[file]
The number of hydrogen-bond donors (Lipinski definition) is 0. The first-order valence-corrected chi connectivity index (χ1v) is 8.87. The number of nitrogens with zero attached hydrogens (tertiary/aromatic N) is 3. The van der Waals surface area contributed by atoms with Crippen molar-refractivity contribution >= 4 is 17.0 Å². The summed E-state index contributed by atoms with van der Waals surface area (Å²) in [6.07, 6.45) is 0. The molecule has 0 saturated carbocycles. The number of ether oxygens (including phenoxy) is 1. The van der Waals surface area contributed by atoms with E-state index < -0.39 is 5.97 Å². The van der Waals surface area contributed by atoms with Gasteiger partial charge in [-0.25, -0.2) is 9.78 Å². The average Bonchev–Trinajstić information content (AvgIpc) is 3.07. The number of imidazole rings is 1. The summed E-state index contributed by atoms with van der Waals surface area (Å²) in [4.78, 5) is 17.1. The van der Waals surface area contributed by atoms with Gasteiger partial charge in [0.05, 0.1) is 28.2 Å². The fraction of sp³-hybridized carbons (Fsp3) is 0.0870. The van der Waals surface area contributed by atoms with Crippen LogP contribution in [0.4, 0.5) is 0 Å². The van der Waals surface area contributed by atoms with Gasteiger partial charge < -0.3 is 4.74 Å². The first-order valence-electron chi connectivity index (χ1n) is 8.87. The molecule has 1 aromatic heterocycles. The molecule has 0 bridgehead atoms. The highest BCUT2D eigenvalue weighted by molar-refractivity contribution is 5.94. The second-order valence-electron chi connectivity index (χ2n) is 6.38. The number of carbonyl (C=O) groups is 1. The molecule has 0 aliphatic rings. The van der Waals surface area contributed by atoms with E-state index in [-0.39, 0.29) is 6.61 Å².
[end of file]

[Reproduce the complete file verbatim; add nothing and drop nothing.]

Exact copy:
The number of hydrogen-bond donors (Lipinski definition) is 0. The first-order valence-corrected chi connectivity index (χ1v) is 8.87. The number of nitrogens with zero attached hydrogens (tertiary/aromatic N) is 3. The van der Waals surface area contributed by atoms with Crippen molar-refractivity contribution >= 4 is 17.0 Å². The summed E-state index contributed by atoms with van der Waals surface area (Å²) in [6.07, 6.45) is 0. The molecule has 0 saturated carbocycles. The number of ether oxygens (including phenoxy) is 1. The van der Waals surface area contributed by atoms with E-state index < -0.39 is 5.97 Å². The van der Waals surface area contributed by atoms with Gasteiger partial charge in [-0.25, -0.2) is 9.78 Å². The average Bonchev–Trinajstić information content (AvgIpc) is 3.07. The number of imidazole rings is 1. The summed E-state index contributed by atoms with van der Waals surface area (Å²) in [4.78, 5) is 17.1. The van der Waals surface area contributed by atoms with Gasteiger partial charge in [0.05, 0.1) is 28.2 Å². The fraction of sp³-hybridized carbons (Fsp3) is 0.0870. The van der Waals surface area contributed by atoms with Crippen LogP contribution in [0.4, 0.5) is 0 Å². The van der Waals surface area contributed by atoms with Gasteiger partial charge < -0.3 is 4.74 Å². The first-order valence-electron chi connectivity index (χ1n) is 8.87. The molecule has 1 aromatic heterocycles. The molecule has 0 bridgehead atoms. The highest BCUT2D eigenvalue weighted by molar-refractivity contribution is 5.94. The second-order valence-electron chi connectivity index (χ2n) is 6.38. The number of carbonyl (C=O) groups is 1. The molecule has 0 aliphatic rings. The van der Waals surface area contributed by atoms with E-state index in [-0.39, 0.29) is 6.61 Å².